Monday, August 30, 2010

The agony and the ecstasy

I've been knitting on this adorable pleated skirt for our sweet little Buttercup. It's a little bit harder than my comfort zone and I've had to learn some new things, including knitting in the round, in order to make the pleats.

The first time I started it I got six rows done (approaching 2000 stitches) before I realized it was irreversibly twisted in spite of repeatedly making sure that it was not twisted. I had to pull it all out and start over. Oh, the agony...

I started over, however, and got quite a way along, making absolutely positively sure it wasn't twisted before I realized that I had dropped a stitch/made a mistake/blown it all somehow. Oh, the agony...

Instead of ripping it all out and starting over yet again, which I didn't really have the heart to do, I decided I might as well figure out how to fix knitting mistakes. Because this little skirt started out with more than 300 stitches per row and dozens upon dozens of rows, odds were good that I wasn't going to get through the whole thing without any more mistakes. It took me a few tries, and some worry, and a few more tries, but I fixed my mistake. Maybe not perfectly, and maybe not the exact right way that a more experienced knitter would do, but I can't find where the stitch was dropped/mistake was made/the whole thing was somehow blown. Oh, the ecstasy!

I've made a few more mistakes since then, and when I come across them, I fix them. I'm getting better at it. I've realized that whenever I see a hand-knitted item of clothing that the knitter probably didn't get through it without making any mistakes - she probably made some mistakes but she fixed them as she came to them. You don't have to be perfect the very first time, and it's a little bit crazy to start completely over if an error is repairable. Oh, the ecstasy!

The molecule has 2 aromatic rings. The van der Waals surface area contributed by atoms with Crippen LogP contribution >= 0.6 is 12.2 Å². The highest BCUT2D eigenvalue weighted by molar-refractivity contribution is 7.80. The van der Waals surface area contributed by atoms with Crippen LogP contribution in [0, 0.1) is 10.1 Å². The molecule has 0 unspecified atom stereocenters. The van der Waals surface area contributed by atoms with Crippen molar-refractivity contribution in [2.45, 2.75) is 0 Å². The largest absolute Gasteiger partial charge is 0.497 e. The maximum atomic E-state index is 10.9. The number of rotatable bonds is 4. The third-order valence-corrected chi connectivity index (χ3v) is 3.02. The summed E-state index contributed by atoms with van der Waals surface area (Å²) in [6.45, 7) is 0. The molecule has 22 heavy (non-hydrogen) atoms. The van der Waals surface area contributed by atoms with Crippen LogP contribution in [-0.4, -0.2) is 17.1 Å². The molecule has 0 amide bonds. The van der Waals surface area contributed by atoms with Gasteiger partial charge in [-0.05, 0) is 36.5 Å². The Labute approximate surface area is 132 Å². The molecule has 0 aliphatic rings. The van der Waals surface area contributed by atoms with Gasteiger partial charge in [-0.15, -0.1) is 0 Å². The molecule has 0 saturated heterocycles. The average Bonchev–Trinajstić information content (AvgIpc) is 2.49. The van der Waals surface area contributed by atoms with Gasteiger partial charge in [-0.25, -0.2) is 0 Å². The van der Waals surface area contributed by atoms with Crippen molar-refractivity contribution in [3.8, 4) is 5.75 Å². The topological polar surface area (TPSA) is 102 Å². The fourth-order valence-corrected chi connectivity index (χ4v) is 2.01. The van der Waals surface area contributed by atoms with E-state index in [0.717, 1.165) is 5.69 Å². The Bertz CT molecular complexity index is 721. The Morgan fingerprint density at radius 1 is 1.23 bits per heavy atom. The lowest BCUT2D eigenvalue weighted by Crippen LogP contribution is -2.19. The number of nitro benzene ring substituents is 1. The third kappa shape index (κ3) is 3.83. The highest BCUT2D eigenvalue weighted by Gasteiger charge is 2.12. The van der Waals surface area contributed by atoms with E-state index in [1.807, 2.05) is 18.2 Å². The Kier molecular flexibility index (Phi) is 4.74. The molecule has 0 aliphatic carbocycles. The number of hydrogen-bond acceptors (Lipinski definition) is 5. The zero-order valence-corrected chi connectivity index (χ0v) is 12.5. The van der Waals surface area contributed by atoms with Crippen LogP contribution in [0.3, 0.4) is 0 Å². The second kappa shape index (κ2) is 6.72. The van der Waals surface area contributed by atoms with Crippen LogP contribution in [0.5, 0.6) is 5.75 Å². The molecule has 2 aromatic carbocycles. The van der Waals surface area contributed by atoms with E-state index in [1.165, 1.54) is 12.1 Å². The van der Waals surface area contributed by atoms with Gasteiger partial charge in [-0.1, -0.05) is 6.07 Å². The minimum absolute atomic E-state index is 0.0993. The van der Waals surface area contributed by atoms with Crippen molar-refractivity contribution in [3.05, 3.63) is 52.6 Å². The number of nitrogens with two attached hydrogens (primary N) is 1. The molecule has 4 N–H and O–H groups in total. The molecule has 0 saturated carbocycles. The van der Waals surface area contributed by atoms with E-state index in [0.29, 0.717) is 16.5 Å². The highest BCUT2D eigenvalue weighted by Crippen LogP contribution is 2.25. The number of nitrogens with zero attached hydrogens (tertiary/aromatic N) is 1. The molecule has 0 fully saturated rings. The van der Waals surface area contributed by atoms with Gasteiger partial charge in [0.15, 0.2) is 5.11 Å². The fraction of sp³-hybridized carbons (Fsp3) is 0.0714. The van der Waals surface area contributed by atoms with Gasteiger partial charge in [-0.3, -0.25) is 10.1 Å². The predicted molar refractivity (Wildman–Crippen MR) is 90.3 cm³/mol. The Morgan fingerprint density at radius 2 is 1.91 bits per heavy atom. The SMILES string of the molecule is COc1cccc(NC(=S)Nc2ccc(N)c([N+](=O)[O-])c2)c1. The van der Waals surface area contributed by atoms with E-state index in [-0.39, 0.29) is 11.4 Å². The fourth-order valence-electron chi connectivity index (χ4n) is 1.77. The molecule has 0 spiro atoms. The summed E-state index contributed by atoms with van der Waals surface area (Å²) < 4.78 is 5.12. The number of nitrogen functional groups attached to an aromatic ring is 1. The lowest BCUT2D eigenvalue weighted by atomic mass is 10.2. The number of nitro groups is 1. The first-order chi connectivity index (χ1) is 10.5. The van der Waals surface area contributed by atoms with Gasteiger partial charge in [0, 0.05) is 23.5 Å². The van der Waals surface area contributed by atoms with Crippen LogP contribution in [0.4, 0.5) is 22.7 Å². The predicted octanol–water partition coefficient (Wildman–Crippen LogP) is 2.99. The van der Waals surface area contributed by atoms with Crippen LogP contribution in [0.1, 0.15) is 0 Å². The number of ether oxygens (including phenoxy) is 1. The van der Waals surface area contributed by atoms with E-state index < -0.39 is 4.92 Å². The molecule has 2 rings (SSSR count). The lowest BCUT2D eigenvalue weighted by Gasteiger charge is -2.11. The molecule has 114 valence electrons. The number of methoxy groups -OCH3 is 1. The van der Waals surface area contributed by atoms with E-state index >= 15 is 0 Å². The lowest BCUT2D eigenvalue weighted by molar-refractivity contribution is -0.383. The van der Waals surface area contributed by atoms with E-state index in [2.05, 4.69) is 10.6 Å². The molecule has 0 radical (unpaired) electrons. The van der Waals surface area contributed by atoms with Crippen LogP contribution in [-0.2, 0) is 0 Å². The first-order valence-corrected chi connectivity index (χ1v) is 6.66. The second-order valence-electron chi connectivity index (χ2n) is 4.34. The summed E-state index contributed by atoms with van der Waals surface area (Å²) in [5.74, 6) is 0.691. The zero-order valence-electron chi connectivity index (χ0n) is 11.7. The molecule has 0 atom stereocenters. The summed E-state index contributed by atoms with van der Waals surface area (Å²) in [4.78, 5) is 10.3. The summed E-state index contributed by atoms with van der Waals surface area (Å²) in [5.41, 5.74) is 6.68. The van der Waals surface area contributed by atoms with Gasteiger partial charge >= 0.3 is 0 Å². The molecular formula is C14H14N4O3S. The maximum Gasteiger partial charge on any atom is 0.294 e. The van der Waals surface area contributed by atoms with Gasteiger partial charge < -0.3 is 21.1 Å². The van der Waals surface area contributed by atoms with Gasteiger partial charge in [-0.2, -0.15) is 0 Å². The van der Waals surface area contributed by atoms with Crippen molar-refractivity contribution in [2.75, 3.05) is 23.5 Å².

I might be a real knitter when all of this is over. I never thought I would be. And for sure, our dear little Buttercup will have a very cute pleated skirt to wear this fall and next spring. I'm as proud as I can be about this skirt - I don't care if the pattern is labeled "easy" or not. Oh, the ecstasy!

Thursday, August 26, 2010

Learning to do it right

In all the directions for knitting anything, one of the first things it says is "BE SURE TO CHECK YOUR GAUGE". Just like that - in all caps.

Which always really worried me because I had no idea what "gauge" was or how to check it.

Until now.

Mr. Dub gave to me at Christmas a book of baby sweater knitting patterns that I had especially wanted. Little did I know how helpful and instructive it would turn out to be. In the back there are all sorts of handy tips and tricks including (are you ready?) what in the world "gauge" is and exactly how to check it.

It's not really that hard. And while I think that later on, after I've become really good at knitting, I won't need to check my gauge on every single thing I make, I think it might be fun to make a record of all the knitted things I've worked on including the swatch I've made in order to "CHECK MY GAUGE", who I gave it to, what pattern and type of yarn I used, etc.

This handy-dandy book of patterns also includes a chart explaining all the different weights of yarn, what size needles you will probably use for any particular weight, and a guideline for the gauge you can expect with that yarn and those needles.

Three cheers for Mr. Dub! He didn't know what he was doing when he bought the book, but he followed my instructions when I told him which one to get.

Wednesday, August 25, 2010

What's for dinner?

Tacos, that's what. I love tacos. Tacos are delicious. Beef tacos, chicken tacos, or fish tacos - it doesn't matter. Yes, please!
I could eat tacos for dinner 3 times a week and be okay with it.
The rest of my family, not so much.

Monday, August 23, 2010

little dresses for pretty girls

Our Copperfield Relief Society did a service project not too long ago where we turned pillowcases into dresses. They are for Little Dresses for Africa, and I think it's such a cool idea. After the evening we spent working on them there were still several that hadn't been done so I took some of them home to work on. I finished up the last of the ones I had this weekend.

Soon they'll be on their way to Africa!

Sunday, August 22, 2010

wise words from Honest Abe

"When I do good, I feel good..." - Abraham Lincoln

I heard about a family in my area who are expecting their first baby very soon. They are new to our country and don't speak any English. They are far from family and friends with very few resources and no baby gear for their first son.